Quality control has long been a strong criticism with apps and games found in the Google Play Store, one that comes with the whole “open” turf. Now, it looks like Google has finally started cracking down on developers abusing the Play Store’s lax policies to spam and promote their crapware wherever they can.
As reported by TechCrunch, Google’s been doing a little spring cleaning, removing around 60,000 games and applications from the Play Store — an all time high — in just February alone. It seems that everything could be automated and while 60,000 out of approximately 700,000 Android applications may not sound like much, it’s just nice to finally see Google making a strong effort.
Where a good portion of these were the obvious MP3 scraping applications, others, like the newly released Hazard Rush, may have violated Google’s “Spam and Placement in the Store” policy (even if only by accident):
Developers are important partners in maintaining a great user experience on Google Play.
- Do not post repetitive content.
- Product descriptions should not be misleading or loaded with keywords in an attempt to manipulate ranking or relevancy in the Store’s search results.
- Developers also should not attempt to change the placement of any Product in the Store by rating an application multiple times, or by offering incentives to users to rate an application with higher or lower ratings.
- Apps that are created by an automated tool or wizard service must not be submitted to Google Play by the operator of that service on behalf of other persons.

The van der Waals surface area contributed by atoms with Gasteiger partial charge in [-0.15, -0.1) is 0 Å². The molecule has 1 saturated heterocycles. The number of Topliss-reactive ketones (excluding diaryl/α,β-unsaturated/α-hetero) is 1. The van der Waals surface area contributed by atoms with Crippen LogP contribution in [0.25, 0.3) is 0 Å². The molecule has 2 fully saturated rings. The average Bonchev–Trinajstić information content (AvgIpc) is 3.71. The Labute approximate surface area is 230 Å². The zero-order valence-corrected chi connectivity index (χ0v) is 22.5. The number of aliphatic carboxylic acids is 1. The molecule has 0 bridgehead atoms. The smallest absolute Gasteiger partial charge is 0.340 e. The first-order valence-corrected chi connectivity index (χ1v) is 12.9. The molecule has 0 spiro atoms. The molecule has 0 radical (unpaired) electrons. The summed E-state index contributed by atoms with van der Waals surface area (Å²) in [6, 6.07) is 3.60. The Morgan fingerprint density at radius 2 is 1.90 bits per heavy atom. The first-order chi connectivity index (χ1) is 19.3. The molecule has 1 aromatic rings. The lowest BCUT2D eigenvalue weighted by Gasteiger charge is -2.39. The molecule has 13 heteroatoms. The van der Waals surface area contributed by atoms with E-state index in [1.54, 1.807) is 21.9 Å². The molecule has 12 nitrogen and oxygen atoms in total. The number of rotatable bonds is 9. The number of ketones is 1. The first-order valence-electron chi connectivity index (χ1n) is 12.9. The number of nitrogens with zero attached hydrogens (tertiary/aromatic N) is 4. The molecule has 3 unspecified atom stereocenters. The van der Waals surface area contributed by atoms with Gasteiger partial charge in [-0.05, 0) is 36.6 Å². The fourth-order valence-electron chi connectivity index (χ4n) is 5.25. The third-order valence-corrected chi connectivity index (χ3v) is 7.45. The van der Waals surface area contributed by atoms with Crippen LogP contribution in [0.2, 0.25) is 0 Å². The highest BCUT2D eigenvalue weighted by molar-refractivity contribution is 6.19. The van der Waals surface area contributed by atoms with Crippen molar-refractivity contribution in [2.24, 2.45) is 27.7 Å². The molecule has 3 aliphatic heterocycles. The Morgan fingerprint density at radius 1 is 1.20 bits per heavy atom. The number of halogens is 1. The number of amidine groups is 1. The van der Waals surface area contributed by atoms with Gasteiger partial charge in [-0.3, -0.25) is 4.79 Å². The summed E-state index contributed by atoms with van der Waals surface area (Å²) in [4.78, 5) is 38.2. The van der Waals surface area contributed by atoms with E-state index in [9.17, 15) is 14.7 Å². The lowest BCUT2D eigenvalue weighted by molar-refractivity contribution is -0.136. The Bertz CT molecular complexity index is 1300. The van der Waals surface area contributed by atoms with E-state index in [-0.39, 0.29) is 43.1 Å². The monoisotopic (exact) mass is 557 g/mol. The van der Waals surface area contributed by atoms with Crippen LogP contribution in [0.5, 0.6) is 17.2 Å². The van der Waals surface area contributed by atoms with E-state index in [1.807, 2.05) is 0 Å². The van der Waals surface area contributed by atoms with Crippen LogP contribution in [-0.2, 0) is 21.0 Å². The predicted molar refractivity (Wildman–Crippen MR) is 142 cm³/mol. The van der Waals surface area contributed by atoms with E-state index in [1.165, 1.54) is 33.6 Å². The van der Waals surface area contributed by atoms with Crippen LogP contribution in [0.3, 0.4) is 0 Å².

- Do not post an app where the primary functionality is to: Drive affiliate traffic to a website or provide a webview of a website not owned or administered by you (unless you have permission from the website owner/administrator to do so)
- Do not send SMS, email, or other messages on behalf of the user without providing the user with the ability to confirm content and intended recipient.
I remember a time when some sketchy developers looking for greater exposure would upload multiple copies of the same game, only with different names. I’ve also noticed that’s a whole lot less frequent these days. Of course, Google’s policy of not needing to approve apps before they go live in the Play Store (a stark contrast from Apple’s policy) could mean they’ll always be chasing violators, instead of preventing them. I’m sure they’ll come up with some complex algorithm for that in the near future. Has anyone else noticed a whole lot less crap/spam in the Play Store, or do you feel it’s overall the same?
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TAGS: Google Play Store